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Phased renovations possible for CVU auditorium12/18/08

Dec. 18, 2008

By Tim Simard

Observer staff

The Champlain Valley Union High School Board got a clearer picture Monday night of the price tag for renovating the school’s 40-year-old auditorium. The board heard a detailed breakdown of what each improvement would cost, including what a potential phased renovation would look like.

Jules Chatot of Banwell Architects gave the board a presentation about which renovations were a top priority and which ones could wait to be done in another year. Chatot and Banwell, a New Hampshire-based architecture firm, designed the high school’s 2003 renovations.

Principal Sean McMannon said last week the auditorium is the last part of the school still in need of updates from the past renovations.

Chittenden South Supervisory Union Chief Operations Officer Bob Mason also presented the board with three different funding options for the auditorium. The board took in all the information and is expected to make a decision by the end of January.

Currently, the board estimates there will be nearly $1.3 million available for renovations, through private donations and in capital funds. The updated total cost of the project, as estimated by Chatot, would be nearly $2.5 million.

Chatot said he looked at what money was available for the project and determined how phasing could look, as well as totaling up the cost of the project once it would be completed in two summers. The auditorium’s facilities committee helped determine which needs were most pressing, he said.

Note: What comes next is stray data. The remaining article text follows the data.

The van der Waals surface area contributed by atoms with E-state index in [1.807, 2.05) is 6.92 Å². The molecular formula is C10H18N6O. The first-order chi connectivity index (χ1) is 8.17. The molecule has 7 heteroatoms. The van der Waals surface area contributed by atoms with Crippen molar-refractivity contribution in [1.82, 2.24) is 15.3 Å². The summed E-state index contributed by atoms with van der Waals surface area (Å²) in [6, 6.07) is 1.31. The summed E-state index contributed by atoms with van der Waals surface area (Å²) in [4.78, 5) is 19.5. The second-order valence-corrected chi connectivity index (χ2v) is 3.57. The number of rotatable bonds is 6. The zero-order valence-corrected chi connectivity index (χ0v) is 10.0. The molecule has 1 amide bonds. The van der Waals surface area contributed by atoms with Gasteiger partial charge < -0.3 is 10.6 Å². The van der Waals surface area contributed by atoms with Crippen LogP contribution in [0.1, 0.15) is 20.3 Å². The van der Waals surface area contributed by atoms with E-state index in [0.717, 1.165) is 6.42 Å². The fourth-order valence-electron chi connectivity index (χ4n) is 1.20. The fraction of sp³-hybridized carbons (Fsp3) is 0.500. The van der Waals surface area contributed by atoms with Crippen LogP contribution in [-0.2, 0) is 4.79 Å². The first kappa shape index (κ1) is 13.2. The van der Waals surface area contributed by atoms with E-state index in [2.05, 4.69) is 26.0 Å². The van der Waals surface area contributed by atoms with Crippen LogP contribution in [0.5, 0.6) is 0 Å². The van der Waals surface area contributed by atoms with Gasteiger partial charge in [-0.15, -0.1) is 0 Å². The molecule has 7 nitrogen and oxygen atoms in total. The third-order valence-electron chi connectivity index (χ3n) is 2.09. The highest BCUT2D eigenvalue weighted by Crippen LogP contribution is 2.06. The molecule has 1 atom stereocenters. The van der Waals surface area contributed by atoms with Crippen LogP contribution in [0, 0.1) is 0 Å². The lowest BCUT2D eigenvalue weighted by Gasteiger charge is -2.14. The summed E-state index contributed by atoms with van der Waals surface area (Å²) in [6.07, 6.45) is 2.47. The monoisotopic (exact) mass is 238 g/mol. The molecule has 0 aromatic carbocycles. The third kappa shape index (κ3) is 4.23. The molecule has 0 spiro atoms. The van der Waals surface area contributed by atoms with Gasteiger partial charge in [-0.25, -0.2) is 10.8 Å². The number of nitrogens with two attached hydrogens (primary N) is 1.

If the board chooses to split the renovations over two summers, the first phase could include a new orchestra pit and stage floor, loft improvements, new dimmers, lighting access through catwalks or tension wires and overall electrical improvements. The total cost comes to around $1.54 million for these items.

The second set of priorities includes new air conditioning and other mechanical improvements, a new sound and light booth, new booth equipment and aisle lighting. The total cost of the second phase would be $928,000.

Chatot also highlighted some “standalone” renovations that could be done at different times, including an improved sound system, box office, stage draperies and other repairs.

“These are portions of the work that could be done out of order, if you will,” Chatot said.

Installing steel catwalks instead of the more expensive tension wires could save money, and Chatot is hoping to get a cheaper bid on an orchestra pit. The savings could be upwards of $200,000, he said.

Mason spoke about different funding options, with two options calling for a bond from voters. But board member Meg Hart-Smith said after the meeting that a bond vote is pretty much out of the question.

That leaves the scenario of completing the first set of renovations for $1.54 million in the summer of 2009, and the second set, at a cost of $928,000, in the summer of 2010. Mason said there was money available to reach the $1.54 million.